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by Cara Metz | published June 27, 2018
Saying the U.S. Supreme Court’s decision in the Janus v. AFSCME case is about nothing less than “trying to destroy the labor movement,” Gov. Andrew Cuomo signed an executive order on June 27, the day of the court’s 5-4 ruling, to prevent anti-worker groups from obtaining the personal information, including phone numbers and addresses, of government employees including teachers.
The goal, he said, is to shield public sector workers from the well-funded campaign of anti-union propaganda expected to follow the decision.
The executive order will protect the privacy of state employees and public school teachers by preventing the sharing of personal information with anyone who files a Freedom of Information Law request.
Cuomo lashed out at the Supreme Court for carrying water for President Donald Trump.
“The Trump administration was elected with a very specific policy agenda and this Supreme Court seems very committed to enforcing that agenda,” the governor said at a press conference at his Midtown office. “We saw it yesterday with the travel ban and today with the Janus decision.”
The nation’s high court, he said, “is supposed to be a check and balance, not a rubber stamp” on the executive branch of government.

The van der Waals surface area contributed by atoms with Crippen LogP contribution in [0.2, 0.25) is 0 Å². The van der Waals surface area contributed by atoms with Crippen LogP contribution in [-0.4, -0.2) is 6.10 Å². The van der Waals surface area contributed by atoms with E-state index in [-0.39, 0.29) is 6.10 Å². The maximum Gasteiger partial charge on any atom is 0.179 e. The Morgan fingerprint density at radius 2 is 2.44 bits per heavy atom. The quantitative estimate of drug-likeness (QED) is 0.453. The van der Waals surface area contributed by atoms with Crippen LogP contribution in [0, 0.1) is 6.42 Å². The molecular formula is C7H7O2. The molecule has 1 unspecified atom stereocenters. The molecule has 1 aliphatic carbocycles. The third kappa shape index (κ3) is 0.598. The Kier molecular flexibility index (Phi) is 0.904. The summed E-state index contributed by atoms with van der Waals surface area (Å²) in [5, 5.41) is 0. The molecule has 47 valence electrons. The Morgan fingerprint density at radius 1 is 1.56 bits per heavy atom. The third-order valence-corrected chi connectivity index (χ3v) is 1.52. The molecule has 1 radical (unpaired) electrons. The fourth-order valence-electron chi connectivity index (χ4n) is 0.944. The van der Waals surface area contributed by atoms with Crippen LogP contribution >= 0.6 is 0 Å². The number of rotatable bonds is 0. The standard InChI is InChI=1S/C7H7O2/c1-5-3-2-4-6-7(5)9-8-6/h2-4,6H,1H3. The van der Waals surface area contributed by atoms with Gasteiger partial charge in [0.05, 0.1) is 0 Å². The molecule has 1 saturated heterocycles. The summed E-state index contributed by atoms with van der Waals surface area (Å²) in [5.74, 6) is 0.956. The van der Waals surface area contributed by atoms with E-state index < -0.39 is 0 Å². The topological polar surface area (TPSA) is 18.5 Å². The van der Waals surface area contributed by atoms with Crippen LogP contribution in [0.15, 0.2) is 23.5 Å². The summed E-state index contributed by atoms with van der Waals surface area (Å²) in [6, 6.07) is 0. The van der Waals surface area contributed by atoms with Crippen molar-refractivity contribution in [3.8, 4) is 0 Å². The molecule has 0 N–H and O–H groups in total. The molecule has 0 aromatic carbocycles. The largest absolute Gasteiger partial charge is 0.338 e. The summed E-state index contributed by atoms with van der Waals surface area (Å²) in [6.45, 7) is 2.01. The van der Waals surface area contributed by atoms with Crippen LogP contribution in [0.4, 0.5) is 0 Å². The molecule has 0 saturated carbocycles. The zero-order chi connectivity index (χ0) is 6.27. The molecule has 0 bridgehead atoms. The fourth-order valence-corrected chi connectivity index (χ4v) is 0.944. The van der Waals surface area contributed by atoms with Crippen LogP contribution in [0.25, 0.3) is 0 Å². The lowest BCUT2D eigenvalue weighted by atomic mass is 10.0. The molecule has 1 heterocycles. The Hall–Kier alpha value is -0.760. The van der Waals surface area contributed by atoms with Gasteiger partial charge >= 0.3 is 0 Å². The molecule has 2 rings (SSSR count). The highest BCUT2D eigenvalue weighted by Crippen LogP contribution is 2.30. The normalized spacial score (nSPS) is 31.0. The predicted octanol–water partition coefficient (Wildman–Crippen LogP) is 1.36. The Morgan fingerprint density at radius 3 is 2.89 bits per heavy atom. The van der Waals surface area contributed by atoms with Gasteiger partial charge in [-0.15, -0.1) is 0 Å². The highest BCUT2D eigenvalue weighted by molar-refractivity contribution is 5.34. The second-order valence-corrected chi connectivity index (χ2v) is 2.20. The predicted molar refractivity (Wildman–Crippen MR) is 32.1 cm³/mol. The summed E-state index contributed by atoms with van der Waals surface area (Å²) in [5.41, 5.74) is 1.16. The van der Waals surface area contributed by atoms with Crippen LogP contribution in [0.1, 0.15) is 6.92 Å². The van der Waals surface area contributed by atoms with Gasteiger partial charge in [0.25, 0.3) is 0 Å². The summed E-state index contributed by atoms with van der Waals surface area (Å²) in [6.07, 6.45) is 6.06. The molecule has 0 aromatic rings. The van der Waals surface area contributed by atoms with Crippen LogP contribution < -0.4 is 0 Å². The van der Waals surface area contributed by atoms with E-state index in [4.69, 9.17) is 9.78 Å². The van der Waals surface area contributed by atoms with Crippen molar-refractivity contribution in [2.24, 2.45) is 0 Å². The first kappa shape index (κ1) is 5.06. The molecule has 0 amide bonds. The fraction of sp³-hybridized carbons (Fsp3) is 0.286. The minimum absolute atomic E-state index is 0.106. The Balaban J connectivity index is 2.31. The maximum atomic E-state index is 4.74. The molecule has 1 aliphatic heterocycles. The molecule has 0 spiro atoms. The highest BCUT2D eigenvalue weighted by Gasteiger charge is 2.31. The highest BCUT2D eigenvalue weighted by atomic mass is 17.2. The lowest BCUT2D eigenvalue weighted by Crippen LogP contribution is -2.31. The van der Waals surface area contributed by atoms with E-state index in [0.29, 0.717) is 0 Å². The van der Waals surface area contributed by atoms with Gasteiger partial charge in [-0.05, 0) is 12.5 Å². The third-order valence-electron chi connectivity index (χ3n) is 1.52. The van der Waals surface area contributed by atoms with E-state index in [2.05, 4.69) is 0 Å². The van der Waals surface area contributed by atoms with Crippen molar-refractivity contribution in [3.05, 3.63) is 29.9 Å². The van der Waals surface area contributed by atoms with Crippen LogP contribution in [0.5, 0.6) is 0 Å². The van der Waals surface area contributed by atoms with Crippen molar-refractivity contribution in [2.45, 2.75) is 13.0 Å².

At the governor’s side, UFT President Michael Mulgrew praised Cuomo for making New York the first state to take action in the face of the anti-union threat coming from Washington, D.C.
“The Supreme Court has been perverted and twisted by a political group that wants to take this country in a direction that works for them and them only,” he said. “Years from now, UFT teachers in our schools will teach about this. They will teach what happened to this entity that was supposed to be protecting our country.”
Also present at the press conference were Mario Cilento, the president of the New York State AFL-CIO, and Danny Donohue, president of the Civil Services Employees Union, which represents employees in New York state and local governments.